For the advisers of some high-school newspapers, censorship may be a difficult issue. But in the newsroom of Sheboygan South High School's Lake Breeze, the issue is clear cut.
Perusing a recent issue fresh off the press, a faculty adviser to the Wisconsin school's paper decided a touch of post-publication editing was needed on a paragraph in a sports story that he felt contained an overly harsh criticism of a school basketball player.
After consulting with the reporter who wrote the story, the adviser, Thomas Edson, ordered staff members to scissor out the paragraph from the page of all 1,450 issues of the Lake Breeze--a process that took about a half hour.
The newspapers were then delivered with a hole, one column wide and an inch deep, in the middle of the story.
Assistant Principal Michael Harris said the decision was "very reasonable,'' considering that the alternative might have been scrapping the entire batch and paying to reprint them.
What was missing from the other side of the edited page? "I don't remember because it wasn't there,'' said Mr. Harris. "But it wasn't a quote or anything.''
The nation's producers of small amounts of fuel alcohol may win an exemption from a new federal tax--thanks to a one-man lobbying effort by a Karval, Colo., science teacher.
As part of a course he teaches on energy and conservation at Karval High, Gayle E. Culberson each year produces a few quarts of ethanol, an alcohol-based fuel, to demonstrate its potential for operating internal-combustion engines.
But this year, the federal Bureau of Alcohol, Tobacco, and Firearms told the teacher that his output was subject to a $500 occupational tax. The levy on producers of such fuels, officials explained, was contained in a little-noticed provision of the mammoth budget-reconciliation bill passed by the Congress in December.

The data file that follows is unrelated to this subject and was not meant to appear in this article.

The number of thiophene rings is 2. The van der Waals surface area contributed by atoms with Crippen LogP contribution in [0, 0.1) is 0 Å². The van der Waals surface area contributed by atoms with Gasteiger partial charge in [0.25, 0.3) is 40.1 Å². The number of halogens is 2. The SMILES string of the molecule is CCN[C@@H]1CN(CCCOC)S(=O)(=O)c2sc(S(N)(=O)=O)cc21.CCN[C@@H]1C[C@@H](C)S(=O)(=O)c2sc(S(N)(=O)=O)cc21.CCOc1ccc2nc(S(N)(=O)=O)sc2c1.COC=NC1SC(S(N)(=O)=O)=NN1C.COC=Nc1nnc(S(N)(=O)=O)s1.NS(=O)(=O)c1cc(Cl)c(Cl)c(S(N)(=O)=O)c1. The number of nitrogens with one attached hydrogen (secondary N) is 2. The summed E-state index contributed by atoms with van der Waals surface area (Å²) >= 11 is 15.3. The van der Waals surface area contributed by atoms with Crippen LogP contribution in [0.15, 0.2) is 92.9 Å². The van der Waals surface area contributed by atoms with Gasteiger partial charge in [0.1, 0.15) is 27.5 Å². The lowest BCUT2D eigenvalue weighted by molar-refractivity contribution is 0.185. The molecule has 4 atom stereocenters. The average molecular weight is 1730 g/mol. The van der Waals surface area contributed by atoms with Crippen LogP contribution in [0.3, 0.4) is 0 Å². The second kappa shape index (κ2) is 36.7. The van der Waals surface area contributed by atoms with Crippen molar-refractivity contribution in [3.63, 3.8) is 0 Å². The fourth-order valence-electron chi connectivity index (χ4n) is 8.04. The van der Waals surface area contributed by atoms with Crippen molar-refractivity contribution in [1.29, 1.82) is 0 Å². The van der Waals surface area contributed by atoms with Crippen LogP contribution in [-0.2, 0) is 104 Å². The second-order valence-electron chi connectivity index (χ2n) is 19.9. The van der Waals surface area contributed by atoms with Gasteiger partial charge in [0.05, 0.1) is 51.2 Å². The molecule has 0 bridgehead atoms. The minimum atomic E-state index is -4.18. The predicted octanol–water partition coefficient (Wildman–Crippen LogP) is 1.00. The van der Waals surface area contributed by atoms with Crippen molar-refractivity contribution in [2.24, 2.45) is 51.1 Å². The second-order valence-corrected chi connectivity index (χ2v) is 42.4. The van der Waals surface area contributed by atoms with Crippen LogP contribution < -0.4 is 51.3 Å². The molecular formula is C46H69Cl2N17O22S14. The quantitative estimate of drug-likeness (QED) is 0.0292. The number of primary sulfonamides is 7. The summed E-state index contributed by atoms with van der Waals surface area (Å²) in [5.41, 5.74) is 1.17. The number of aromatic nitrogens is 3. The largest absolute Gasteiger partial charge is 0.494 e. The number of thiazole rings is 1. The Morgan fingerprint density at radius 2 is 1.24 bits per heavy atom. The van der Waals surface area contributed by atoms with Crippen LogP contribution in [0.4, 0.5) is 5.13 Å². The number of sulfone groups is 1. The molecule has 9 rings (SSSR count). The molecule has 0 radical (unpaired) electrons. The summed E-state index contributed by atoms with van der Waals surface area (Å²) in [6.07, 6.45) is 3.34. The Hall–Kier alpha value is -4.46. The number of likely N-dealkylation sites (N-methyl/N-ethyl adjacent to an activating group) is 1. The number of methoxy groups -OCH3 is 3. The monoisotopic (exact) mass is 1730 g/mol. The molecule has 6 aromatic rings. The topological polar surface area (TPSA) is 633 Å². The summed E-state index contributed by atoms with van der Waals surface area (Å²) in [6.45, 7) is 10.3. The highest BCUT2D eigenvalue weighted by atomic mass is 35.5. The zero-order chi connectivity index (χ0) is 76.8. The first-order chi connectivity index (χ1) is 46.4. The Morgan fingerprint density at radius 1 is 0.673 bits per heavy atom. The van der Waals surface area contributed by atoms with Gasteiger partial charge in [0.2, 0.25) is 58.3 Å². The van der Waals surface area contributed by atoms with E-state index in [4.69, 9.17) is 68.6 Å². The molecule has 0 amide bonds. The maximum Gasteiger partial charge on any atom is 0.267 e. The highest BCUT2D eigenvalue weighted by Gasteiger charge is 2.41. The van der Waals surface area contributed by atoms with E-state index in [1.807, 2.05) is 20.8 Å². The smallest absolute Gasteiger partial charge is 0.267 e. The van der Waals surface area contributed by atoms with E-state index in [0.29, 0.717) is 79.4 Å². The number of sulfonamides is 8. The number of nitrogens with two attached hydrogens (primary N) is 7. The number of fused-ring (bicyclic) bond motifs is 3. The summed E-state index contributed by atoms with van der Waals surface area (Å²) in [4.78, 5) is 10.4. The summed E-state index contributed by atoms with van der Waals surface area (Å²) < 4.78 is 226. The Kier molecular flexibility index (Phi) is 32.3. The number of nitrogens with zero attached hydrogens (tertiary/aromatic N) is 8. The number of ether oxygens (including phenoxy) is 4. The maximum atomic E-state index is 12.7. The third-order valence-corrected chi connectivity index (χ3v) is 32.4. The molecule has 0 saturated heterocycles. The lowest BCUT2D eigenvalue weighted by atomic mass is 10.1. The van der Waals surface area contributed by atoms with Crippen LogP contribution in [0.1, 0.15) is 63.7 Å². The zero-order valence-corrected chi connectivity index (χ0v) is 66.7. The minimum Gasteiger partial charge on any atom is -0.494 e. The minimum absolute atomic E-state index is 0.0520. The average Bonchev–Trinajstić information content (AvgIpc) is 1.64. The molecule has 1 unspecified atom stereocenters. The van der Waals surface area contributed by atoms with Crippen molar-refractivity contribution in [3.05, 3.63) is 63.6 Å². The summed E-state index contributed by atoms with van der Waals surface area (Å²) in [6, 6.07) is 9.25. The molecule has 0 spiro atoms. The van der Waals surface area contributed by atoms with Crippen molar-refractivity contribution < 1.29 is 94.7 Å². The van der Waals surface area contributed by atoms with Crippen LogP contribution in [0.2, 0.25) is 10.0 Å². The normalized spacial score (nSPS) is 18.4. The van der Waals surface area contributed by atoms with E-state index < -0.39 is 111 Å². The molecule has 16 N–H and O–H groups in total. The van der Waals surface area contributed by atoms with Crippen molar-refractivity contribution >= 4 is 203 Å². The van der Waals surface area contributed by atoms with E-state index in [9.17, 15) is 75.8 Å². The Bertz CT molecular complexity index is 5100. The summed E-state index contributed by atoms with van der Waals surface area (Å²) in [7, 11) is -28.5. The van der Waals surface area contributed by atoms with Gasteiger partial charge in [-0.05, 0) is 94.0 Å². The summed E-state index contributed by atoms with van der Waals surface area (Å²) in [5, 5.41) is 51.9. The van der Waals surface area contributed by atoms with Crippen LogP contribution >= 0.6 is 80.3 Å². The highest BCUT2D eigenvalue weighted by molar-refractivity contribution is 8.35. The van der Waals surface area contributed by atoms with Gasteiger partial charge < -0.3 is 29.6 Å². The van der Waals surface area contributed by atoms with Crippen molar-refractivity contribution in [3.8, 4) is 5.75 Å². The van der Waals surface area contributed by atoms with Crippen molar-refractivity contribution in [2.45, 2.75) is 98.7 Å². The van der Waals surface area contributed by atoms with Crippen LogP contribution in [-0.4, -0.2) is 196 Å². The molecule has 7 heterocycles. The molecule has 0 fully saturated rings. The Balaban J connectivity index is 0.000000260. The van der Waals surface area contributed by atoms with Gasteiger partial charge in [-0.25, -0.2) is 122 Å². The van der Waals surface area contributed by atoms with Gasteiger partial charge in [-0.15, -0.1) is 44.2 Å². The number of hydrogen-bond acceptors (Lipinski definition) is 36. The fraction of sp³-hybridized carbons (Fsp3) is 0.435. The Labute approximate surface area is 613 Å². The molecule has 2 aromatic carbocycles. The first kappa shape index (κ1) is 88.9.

Outraged, Mr. Culberson sent a letter protesting the tax to Senator William L. Armstrong.
The pressure tactic worked. The Colorado Republican last month persuaded his colleagues on the Senate Finance Committee to adopt an amendment that would exempt small producers of fuel alcohol from the annual tax.
"A schoolteacher from a small farm community on the plains of Colorado has made the gears of government shift in a way that benefits us all,'' said Senator Armstrong. "This is a class in civics and good citizenship as much as good science.''
Lillian Barna, superintendent of Albuquerque schools since 1985, will move into the top school job in Tacoma, Wash., on July 1. The Albuquerque school board voted earlier this year not to renew her contract when it expires June 30.
Ms. Barna made headlines while presiding over the San Jose, Calif., school district during a period of massive layoffs and program cuts under Proposition 13. After the legislature failed to fund previously negotiated pay raises for teachers, she recommended that the district take the rare step of filing for bankruptcy.
Ms. Barna, who earns $78,750 in Albuquerque, will increase her salary to $91,500 as superintendent of the Tacoma schools.
Vol. 07, Issue 28